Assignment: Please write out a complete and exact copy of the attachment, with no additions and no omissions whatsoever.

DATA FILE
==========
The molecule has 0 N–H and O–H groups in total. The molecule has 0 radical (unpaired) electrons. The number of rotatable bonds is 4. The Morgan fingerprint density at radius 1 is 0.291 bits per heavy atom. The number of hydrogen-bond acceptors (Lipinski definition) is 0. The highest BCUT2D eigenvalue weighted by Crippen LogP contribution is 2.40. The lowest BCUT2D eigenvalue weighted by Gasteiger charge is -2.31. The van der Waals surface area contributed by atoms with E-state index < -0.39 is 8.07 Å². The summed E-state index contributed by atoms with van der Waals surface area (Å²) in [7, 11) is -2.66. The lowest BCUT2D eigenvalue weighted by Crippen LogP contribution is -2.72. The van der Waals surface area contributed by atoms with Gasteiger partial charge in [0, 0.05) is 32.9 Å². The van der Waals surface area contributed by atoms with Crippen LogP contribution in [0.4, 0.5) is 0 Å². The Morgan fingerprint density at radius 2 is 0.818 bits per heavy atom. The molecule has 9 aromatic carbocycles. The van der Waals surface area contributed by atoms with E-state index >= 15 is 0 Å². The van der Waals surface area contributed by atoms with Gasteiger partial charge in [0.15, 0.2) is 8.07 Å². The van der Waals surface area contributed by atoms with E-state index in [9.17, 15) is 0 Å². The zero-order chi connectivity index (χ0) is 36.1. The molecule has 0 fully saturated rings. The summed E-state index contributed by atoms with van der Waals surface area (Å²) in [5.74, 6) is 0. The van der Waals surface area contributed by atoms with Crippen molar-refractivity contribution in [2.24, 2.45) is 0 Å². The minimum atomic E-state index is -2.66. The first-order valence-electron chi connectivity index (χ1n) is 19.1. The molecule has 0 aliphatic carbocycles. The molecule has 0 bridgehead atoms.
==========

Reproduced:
The molecule has 0 N–H and O–H groups in total. The molecule has 0 radical (unpaired) electrons. The number of rotatable bonds is 4. The Morgan fingerprint density at radius 1 is 0.291 bits per heavy atom. The number of hydrogen-bond acceptors (Lipinski definition) is 0. The highest BCUT2D eigenvalue weighted by Crippen LogP contribution is 2.40. The lowest BCUT2D eigenvalue weighted by Gasteiger charge is -2.31. The van der Waals surface area contributed by atoms with E-state index < -0.39 is 8.07 Å². The summed E-state index contributed by atoms with van der Waals surface area (Å²) in [7, 11) is -2.66. The lowest BCUT2D eigenvalue weighted by Crippen LogP contribution is -2.72. The van der Waals surface area contributed by atoms with Gasteiger partial charge in [0, 0.05) is 32.9 Å². The van der Waals surface area contributed by atoms with Crippen LogP contribution in [0.4, 0.5) is 0 Å². The Morgan fingerprint density at radius 2 is 0.818 bits per heavy atom. The molecule has 9 aromatic carbocycles. The van der Waals surface area contributed by atoms with E-state index >= 15 is 0 Å². The van der Waals surface area contributed by atoms with Gasteiger partial charge in [0.15, 0.2) is 8.07 Å². The van der Waals surface area contributed by atoms with E-state index in [9.17, 15) is 0 Å². The zero-order chi connectivity index (χ0) is 36.1. The molecule has 0 fully saturated rings. The summed E-state index contributed by atoms with van der Waals surface area (Å²) in [5.74, 6) is 0. The van der Waals surface area contributed by atoms with Crippen molar-refractivity contribution in [2.24, 2.45) is 0 Å². The minimum atomic E-state index is -2.66. The first-order valence-electron chi connectivity index (χ1n) is 19.1. The molecule has 0 aliphatic carbocycles. The molecule has 0 bridgehead atoms.